Berte, who had total control over every aspect of BSC’s operations, denied knowing about this fatal commingling of funds, but his nefarious negligence was finally exposed. Berte finally retired June 30, 2004. 

Out with Berte, in with Pollick. A West Coast native with a doctorate in philosophy, Pollick appeared as far from the Birmingham Rotary Club and Canterbury UMC poster boy as one can imagine. And because the board realized they had not properly fulfilled their legal duty overseeing BSC’s operation, they vowed to keep a watchful eye over the college’s affairs.

Such newfound vigilance arrived too late. BSC was already locked in an inescapable orbit with oblivion.

Pollick was never informed of the problem concerning BSC’s financial statements when he interviewed for the job. Learning about the issue on the first day he started work at BSC, Pollick told Byron B. Mathews, Jr. (BSC Class of 1970 and an unofficial advisor to various BSC administrators over the years): “I sh*t my pants.” 

Poor Pollick. But he had a job to do. 

It soon became clear to the board that the college was incurring large annual deficits, caused in part by the tuition write-offs attributed to BSC’s Division I athletes.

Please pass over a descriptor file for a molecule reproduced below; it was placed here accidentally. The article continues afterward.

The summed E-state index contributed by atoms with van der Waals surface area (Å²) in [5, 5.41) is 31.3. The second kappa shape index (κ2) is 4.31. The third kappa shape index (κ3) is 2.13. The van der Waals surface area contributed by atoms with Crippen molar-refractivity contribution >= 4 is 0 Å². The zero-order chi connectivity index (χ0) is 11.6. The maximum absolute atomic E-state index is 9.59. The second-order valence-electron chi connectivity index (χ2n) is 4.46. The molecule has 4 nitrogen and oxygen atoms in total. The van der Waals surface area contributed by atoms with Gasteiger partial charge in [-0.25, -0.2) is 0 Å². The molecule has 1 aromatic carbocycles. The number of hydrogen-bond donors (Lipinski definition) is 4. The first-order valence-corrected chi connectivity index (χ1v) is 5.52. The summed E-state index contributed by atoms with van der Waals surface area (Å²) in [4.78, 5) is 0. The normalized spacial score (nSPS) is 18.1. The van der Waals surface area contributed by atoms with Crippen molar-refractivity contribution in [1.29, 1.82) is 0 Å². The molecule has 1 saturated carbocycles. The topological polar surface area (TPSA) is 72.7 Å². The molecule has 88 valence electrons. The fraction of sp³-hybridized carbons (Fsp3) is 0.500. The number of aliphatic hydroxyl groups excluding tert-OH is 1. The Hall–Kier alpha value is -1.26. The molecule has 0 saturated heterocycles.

When the board met and narrowly approved the resolution to drop Division I athletics, an enraged Berte, retained as chancellor to mentor Pollick and serve as a familiar face to donors and board members, stormed out of the meeting, immediately faxing a letter resigning as chancellor, but conveniently failing to “cc” Pollick. Berte never spoke to Pollick again. 

Switching to Division III athletics did not, as hoped, prove more fruitful to BSC’s financial woes. To participate in the NCAA Division III conference, BSC had to offer a total of 22 varsity sports. Half of BSC’s student body were Division III athletes. Although Division III athletes could not be offered “athletic scholarships,” there is little doubt that most received substantial, if not total, tuition discounts.